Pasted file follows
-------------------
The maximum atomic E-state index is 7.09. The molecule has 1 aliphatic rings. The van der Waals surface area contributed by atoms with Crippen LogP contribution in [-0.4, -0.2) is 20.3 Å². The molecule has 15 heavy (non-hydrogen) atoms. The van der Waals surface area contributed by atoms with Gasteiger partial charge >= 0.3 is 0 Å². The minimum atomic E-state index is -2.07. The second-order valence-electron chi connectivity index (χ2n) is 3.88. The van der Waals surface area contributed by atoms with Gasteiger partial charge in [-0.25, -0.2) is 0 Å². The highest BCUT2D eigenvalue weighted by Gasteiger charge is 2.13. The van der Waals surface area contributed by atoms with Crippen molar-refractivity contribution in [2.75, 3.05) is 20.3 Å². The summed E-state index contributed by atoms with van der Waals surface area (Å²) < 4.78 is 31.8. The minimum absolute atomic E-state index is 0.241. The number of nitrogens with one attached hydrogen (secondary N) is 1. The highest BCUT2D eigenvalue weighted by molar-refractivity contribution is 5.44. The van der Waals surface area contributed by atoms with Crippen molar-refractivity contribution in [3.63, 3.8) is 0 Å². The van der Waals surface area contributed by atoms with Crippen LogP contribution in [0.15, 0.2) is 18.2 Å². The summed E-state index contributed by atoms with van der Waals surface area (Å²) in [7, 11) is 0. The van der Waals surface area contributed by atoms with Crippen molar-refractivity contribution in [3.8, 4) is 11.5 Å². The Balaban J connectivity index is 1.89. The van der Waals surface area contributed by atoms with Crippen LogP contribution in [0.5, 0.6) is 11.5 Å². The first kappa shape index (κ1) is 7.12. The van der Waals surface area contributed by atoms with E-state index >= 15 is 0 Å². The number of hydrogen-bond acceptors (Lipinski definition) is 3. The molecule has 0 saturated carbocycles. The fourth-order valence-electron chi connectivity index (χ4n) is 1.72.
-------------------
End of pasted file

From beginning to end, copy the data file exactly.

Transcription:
The maximum atomic E-state index is 7.09. The molecule has 1 aliphatic rings. The van der Waals surface area contributed by atoms with Crippen LogP contribution in [-0.4, -0.2) is 20.3 Å². The molecule has 15 heavy (non-hydrogen) atoms. The van der Waals surface area contributed by atoms with Gasteiger partial charge >= 0.3 is 0 Å². The minimum atomic E-state index is -2.07. The second-order valence-electron chi connectivity index (χ2n) is 3.88. The van der Waals surface area contributed by atoms with Gasteiger partial charge in [-0.25, -0.2) is 0 Å². The highest BCUT2D eigenvalue weighted by Gasteiger charge is 2.13. The van der Waals surface area contributed by atoms with Crippen molar-refractivity contribution in [2.75, 3.05) is 20.3 Å². The summed E-state index contributed by atoms with van der Waals surface area (Å²) < 4.78 is 31.8. The minimum absolute atomic E-state index is 0.241. The number of nitrogens with one attached hydrogen (secondary N) is 1. The highest BCUT2D eigenvalue weighted by molar-refractivity contribution is 5.44. The van der Waals surface area contributed by atoms with Crippen molar-refractivity contribution in [3.63, 3.8) is 0 Å². The van der Waals surface area contributed by atoms with Crippen LogP contribution in [0.15, 0.2) is 18.2 Å². The summed E-state index contributed by atoms with van der Waals surface area (Å²) in [7, 11) is 0. The van der Waals surface area contributed by atoms with Crippen molar-refractivity contribution in [3.8, 4) is 11.5 Å². The Balaban J connectivity index is 1.89. The van der Waals surface area contributed by atoms with Crippen LogP contribution in [0.5, 0.6) is 11.5 Å². The first kappa shape index (κ1) is 7.12. The van der Waals surface area contributed by atoms with E-state index >= 15 is 0 Å². The number of hydrogen-bond acceptors (Lipinski definition) is 3. The molecule has 0 saturated carbocycles. The fourth-order valence-electron chi connectivity index (χ4n) is 1.72.